When working with a designer, it's essential to write a detailed briefing before the beginning of your project. It is through the briefing that business owners and marketing professionals know exactly what to expect from their designers, and it's where the designers go to acquire the necessary information to do their work.
Keep in mind that the briefing is a valuable part of the designing process and should be dealt with care. The more information you provide to your designer, the better results you will get. An easy way of preparing yourself to write a briefing is by answering a series of questions about your organization and your project.
To help you start writing your briefing I wrote a few questions around three major aspects that every successful briefing should cover, take a look:
Regarding Your Company Profile
- What are your business services and/or products?
- What is your company history?
- What are your business strengths and weaknesses?
- What are your strategic goals? Who are your main competitors?
- How does your brand differs from the competition?
- Who are your customers?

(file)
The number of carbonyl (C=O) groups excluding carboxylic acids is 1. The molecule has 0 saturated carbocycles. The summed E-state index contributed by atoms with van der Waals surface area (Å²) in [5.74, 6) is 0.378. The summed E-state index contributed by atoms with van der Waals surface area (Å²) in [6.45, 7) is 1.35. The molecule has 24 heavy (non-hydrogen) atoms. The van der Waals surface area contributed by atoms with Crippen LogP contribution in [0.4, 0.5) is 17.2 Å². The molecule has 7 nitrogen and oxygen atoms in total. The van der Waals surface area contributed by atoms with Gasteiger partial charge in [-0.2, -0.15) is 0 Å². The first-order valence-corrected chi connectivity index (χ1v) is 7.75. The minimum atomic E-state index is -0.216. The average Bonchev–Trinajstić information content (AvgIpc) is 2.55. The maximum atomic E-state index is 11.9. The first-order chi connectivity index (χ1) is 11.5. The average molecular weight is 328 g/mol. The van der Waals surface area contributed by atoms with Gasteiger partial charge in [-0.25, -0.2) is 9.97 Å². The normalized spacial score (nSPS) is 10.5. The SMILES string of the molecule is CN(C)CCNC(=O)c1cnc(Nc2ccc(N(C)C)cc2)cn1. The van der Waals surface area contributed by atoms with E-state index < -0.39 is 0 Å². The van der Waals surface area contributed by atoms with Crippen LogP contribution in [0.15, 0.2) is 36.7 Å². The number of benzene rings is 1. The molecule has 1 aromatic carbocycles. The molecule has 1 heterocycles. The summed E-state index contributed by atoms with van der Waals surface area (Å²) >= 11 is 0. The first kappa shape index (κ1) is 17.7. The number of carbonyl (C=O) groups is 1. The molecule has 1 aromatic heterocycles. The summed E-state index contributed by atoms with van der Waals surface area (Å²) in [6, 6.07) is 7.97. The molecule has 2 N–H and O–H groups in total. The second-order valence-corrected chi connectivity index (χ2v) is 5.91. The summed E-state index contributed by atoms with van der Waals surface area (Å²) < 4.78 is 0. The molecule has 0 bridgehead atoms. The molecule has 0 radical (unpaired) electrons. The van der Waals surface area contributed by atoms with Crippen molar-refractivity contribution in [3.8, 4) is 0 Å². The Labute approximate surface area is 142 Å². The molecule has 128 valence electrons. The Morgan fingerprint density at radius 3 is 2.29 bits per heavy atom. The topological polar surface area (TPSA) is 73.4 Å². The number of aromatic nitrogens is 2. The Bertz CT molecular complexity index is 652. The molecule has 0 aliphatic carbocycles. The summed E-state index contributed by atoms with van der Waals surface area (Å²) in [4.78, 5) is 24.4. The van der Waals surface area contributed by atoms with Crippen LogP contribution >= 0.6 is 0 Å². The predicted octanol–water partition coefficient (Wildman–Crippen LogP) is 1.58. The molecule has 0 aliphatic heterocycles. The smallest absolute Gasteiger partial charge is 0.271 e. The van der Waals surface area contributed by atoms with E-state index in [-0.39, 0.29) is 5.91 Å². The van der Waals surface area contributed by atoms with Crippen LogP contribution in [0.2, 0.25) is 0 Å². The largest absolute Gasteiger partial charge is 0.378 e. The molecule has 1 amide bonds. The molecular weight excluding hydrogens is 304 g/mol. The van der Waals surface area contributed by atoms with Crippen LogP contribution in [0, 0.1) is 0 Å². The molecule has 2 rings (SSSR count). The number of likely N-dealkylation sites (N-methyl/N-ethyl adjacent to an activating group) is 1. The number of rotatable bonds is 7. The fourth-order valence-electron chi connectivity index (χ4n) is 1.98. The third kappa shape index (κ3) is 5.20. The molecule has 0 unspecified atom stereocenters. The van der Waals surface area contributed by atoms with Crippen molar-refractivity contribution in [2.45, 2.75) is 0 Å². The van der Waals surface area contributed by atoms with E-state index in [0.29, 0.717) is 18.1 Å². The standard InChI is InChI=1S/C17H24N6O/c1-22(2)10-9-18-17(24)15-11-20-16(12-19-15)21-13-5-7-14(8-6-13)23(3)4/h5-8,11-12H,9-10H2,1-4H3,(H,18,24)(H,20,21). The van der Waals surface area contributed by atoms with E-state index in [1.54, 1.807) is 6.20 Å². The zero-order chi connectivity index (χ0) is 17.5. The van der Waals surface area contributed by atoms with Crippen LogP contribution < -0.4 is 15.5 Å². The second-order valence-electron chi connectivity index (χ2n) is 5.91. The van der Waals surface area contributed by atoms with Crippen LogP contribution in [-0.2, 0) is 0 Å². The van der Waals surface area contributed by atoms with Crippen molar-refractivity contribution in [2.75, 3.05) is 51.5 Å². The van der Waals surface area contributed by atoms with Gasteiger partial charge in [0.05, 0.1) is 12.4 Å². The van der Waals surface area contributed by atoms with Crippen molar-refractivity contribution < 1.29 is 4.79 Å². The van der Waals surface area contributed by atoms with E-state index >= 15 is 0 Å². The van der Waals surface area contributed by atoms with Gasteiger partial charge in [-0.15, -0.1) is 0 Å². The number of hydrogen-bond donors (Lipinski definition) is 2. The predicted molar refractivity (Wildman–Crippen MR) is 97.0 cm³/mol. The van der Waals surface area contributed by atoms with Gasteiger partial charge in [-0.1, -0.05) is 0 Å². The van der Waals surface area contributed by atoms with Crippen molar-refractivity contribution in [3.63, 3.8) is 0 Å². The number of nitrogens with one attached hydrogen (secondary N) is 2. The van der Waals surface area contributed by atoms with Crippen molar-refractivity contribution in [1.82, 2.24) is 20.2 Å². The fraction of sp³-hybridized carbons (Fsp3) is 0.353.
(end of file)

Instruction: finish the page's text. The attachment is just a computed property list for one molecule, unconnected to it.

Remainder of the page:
- What is your target demographics and psychographics?
- Who is the target audience?
It's quite important for you to try to avoid using jargons when talking about your company, products and services. The designer will use theses answers to create a mindset to work in your project, so try to be as clear as possible.
Regarding Your Project Goals
- How do you want your business to perceived by your target audience?
- What kind of reaction do you expect from your target?
- What kind of impression you expect your target to have from your design?
- What are the key messages do you want to deliver?
- What other results do you want to get from this project?
Regarding Your Project Guidelines
- What is the exact type of work you want? What is the format?
- If it's a print job, what are the print requirements?
- What is the information that must be included in this project?
- Do you want this project to fit in a previous existing style? If yes, do you have samples of it?
- There are any requirements that need special attention?
- Who is the person that is going to approve the job?
- What is the project budget?
- What are the deadlines for the project?
Taking the time to write a detailed briefing will help you save money and time by improving the chances of the designer to get right first time. Yes, it does take some time to write a proper briefing, but it's worth every minute you dedicate to it.
On the other hand, if you are a designer and you're dealing with a client that does not know how to write a design briefing, try to help by educating them about it and perhaps even sending them a briefing template. Doing that will show that you are highly professional in your processes and create a great impression with them.